2014's fast food atrocities
Burger King's black cheeseburger: Made with squid ink and bamboo charcoal, arguably a symbol of meat's destructive effect on the planet. Only available in Japan.
For Anna Politkovskaya, Russia was a grim country — a “managed democracy” governed by brutal leaders and craven bureaucrats, policed by violent and extortionist security services, and reported on only by “servants of the Presidential Administration.” Her crusading, obsessive journalism made her many enemies, not least inside the Kremlin; she endured beatings, poisoning, and a mock execution; but she did not back down. Murdered in 2006, her killers never found, Politkovskaya lives on in “Is Journalism Worth Dying For?,” a collection of her “final dispatches.”
Politkovskaya’s greatest and most dangerous work was done in Chechnya, the functionally lawless region that foreign and even Russian journalists refused to enter, but to which she returned more than two dozen times. It is a terrifying place, where anarchic paramilitaries roam the streets with Berettas, politicians hit up citizens for cash, and opponents of the regime are abducted and thrown into jail cells dug into the ground, if they’re not killed with impunity. And there is characteristically fearless reporting on the 2002 siege of a Moscow theater by Chechen terrorists, during which Politkovskaya attempted to negotiate with the militants to release hundreds of hostages before Russian authorities gassed the theater, killing at least 130 people. Politkovskaya argues that federal security services abetted the terrorists, a claim backed up with evidence from the former spy Alexander Litvinenko — who was himself murdered a few months after Politkovskaya, poisoned with polonium at a London sushi joint.
Not all of Politkovskaya’s dispatches make such forbidding reading; there are easier reports from Paris and Sydney, and even a long and surprisingly tender essay on her dog. But her enduring importance derives from her refusal to capitulate despite seemingly unbearable pressure — and, even more basically, her commitment to rigorous on-the-ground reporting when journalists, even when not faced with official intimidation, spend more time with P.R. flacks than sources and victims. Upon her death, Lech Walesa mourned her as “a sentinel for truth,” and Condoleezza Rice called her “a heroine of mine”; for the New York Times, she stood as “a symbol of what Russia has become.” Only Ramzan Kadyrov, the Kremlin-installed gangster president of Chechnya and a key suspect in her murder, was unmoved. “I was not bothered in the slightest by what she wrote,” he insisted, “and I have never lowered myself to trying to settle scores with women.”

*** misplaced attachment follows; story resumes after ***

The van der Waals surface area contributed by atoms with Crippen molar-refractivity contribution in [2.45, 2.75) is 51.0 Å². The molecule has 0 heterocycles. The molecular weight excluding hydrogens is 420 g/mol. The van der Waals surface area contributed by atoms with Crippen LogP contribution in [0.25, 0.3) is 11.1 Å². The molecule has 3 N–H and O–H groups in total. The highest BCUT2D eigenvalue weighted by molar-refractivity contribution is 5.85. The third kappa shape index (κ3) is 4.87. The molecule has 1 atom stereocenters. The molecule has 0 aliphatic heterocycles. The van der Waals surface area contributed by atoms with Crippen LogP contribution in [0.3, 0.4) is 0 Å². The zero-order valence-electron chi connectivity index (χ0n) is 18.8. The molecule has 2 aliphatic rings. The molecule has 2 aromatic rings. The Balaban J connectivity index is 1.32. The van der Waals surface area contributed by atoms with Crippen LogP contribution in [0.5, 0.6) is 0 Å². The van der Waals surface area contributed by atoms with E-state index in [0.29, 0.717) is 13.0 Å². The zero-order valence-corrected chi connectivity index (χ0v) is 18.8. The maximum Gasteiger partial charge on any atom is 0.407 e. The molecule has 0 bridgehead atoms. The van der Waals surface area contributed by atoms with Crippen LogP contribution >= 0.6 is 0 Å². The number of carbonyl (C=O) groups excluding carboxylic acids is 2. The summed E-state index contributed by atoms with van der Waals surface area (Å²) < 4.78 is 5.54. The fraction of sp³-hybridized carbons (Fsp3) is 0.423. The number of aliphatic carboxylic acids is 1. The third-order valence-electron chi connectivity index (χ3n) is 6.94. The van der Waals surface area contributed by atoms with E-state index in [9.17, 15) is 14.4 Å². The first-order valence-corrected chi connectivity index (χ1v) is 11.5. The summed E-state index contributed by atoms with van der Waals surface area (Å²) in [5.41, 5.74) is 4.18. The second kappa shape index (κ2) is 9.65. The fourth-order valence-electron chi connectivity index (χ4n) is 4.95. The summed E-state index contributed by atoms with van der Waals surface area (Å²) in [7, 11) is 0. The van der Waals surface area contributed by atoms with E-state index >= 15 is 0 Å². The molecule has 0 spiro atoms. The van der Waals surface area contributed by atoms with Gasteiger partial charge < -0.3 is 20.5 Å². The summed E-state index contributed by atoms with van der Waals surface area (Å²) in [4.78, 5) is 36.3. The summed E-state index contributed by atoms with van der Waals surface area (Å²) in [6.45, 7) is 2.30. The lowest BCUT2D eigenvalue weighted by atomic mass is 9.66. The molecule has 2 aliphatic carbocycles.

Jason Farago is a regular contributor to the Guardian and writes criticism for the London Review of Books, n+1, Frieze and other publications. He is also editor of Art in Common, a blog on art and urban life.More Jason Farago.
Domino's Specialty Chicken: It's like regular pizza, except instead of a crust, there's fried chicken. The company's marketing officer calls it "one of the most creative, innovative menu items we have ever had” -- brain power put to good use.
KFC'S ZINGER DOUBLE DOWN KING: A sandwich made by adding a burger patty to the infamous chicken-instead-of-buns creation can only be described using all caps. NO BUN ALL MEAT. Only available in South Korea.
Taco Bell's Waffle Taco: It took two years for Taco Bell to develop this waffle folded in the shape of a taco, the stand-out star of its new breakfast menu.
Krispy Kreme Triple Cheeseburger: Only attendees at the San Diego County Fair were given the opportunity to taste the official version of this donut-hamburger-heart attack combo. The rest of America has reasonable odds of not dropping dead tomorrow.
Taco Bell's Quesarito: A burrito wrapped in a quesadilla inside an enigma. Quarantined to one store in Oklahoma City.